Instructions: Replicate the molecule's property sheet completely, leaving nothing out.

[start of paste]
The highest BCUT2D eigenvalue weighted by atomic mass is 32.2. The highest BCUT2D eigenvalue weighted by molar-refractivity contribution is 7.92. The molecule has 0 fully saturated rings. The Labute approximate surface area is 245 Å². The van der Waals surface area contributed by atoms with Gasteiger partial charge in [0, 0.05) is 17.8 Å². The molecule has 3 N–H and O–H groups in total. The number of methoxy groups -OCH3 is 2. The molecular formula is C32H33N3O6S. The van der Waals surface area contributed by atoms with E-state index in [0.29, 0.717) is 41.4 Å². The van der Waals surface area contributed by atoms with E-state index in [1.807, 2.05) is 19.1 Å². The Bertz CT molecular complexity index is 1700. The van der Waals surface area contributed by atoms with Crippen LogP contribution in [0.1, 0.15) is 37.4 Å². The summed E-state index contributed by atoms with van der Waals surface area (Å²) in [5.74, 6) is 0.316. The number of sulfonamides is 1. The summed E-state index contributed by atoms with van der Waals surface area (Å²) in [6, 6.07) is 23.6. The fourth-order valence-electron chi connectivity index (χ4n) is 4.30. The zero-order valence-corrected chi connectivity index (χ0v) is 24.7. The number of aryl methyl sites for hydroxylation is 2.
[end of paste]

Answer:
The highest BCUT2D eigenvalue weighted by atomic mass is 32.2. The highest BCUT2D eigenvalue weighted by molar-refractivity contribution is 7.92. The molecule has 0 fully saturated rings. The Labute approximate surface area is 245 Å². The van der Waals surface area contributed by atoms with Gasteiger partial charge in [0, 0.05) is 17.8 Å². The molecule has 3 N–H and O–H groups in total. The number of methoxy groups -OCH3 is 2. The molecular formula is C32H33N3O6S. The van der Waals surface area contributed by atoms with E-state index in [0.29, 0.717) is 41.4 Å². The van der Waals surface area contributed by atoms with E-state index in [1.807, 2.05) is 19.1 Å². The Bertz CT molecular complexity index is 1700. The van der Waals surface area contributed by atoms with Crippen LogP contribution in [0.1, 0.15) is 37.4 Å². The summed E-state index contributed by atoms with van der Waals surface area (Å²) in [5.74, 6) is 0.316. The number of sulfonamides is 1. The summed E-state index contributed by atoms with van der Waals surface area (Å²) in [6, 6.07) is 23.6. The fourth-order valence-electron chi connectivity index (χ4n) is 4.30. The zero-order valence-corrected chi connectivity index (χ0v) is 24.7. The number of aryl methyl sites for hydroxylation is 2.